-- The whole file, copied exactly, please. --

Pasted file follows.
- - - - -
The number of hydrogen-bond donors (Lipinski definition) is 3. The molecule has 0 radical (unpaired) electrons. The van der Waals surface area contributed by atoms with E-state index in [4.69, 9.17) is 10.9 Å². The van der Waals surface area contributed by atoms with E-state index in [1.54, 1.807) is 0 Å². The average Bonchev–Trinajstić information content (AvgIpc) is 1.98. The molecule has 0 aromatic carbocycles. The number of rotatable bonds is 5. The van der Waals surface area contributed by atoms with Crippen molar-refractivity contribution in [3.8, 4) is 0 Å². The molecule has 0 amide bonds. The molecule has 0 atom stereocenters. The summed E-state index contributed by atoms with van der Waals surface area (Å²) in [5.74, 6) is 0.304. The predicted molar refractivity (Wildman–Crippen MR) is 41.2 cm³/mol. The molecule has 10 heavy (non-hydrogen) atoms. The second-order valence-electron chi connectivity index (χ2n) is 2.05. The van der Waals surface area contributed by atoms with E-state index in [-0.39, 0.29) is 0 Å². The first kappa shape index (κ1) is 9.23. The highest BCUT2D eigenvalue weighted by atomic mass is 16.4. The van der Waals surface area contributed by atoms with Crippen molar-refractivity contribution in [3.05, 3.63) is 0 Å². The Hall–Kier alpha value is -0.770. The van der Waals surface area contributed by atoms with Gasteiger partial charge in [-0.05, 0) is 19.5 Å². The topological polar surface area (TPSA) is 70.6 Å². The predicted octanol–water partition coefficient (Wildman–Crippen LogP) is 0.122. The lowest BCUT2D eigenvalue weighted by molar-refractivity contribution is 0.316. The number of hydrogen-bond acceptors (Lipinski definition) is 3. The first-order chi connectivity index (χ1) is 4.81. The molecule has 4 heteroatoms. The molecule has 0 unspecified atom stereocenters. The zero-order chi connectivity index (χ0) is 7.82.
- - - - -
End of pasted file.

The number of hydrogen-bond donors (Lipinski definition) is 3. The molecule has 0 radical (unpaired) electrons. The van der Waals surface area contributed by atoms with E-state index in [4.69, 9.17) is 10.9 Å². The van der Waals surface area contributed by atoms with E-state index in [1.54, 1.807) is 0 Å². The average Bonchev–Trinajstić information content (AvgIpc) is 1.98. The molecule has 0 aromatic carbocycles. The number of rotatable bonds is 5. The van der Waals surface area contributed by atoms with Crippen molar-refractivity contribution in [3.8, 4) is 0 Å². The molecule has 0 amide bonds. The molecule has 0 atom stereocenters. The summed E-state index contributed by atoms with van der Waals surface area (Å²) in [5.74, 6) is 0.304. The predicted molar refractivity (Wildman–Crippen MR) is 41.2 cm³/mol. The molecule has 10 heavy (non-hydrogen) atoms. The second-order valence-electron chi connectivity index (χ2n) is 2.05. The van der Waals surface area contributed by atoms with E-state index in [-0.39, 0.29) is 0 Å². The first kappa shape index (κ1) is 9.23. The highest BCUT2D eigenvalue weighted by atomic mass is 16.4. The van der Waals surface area contributed by atoms with Crippen molar-refractivity contribution in [3.05, 3.63) is 0 Å². The Hall–Kier alpha value is -0.770. The van der Waals surface area contributed by atoms with Gasteiger partial charge in [-0.05, 0) is 19.5 Å². The topological polar surface area (TPSA) is 70.6 Å². The predicted octanol–water partition coefficient (Wildman–Crippen LogP) is 0.122. The lowest BCUT2D eigenvalue weighted by molar-refractivity contribution is 0.316. The number of hydrogen-bond acceptors (Lipinski definition) is 3. The first-order chi connectivity index (χ1) is 4.81. The molecule has 4 heteroatoms. The molecule has 0 unspecified atom stereocenters. The zero-order chi connectivity index (χ0) is 7.82.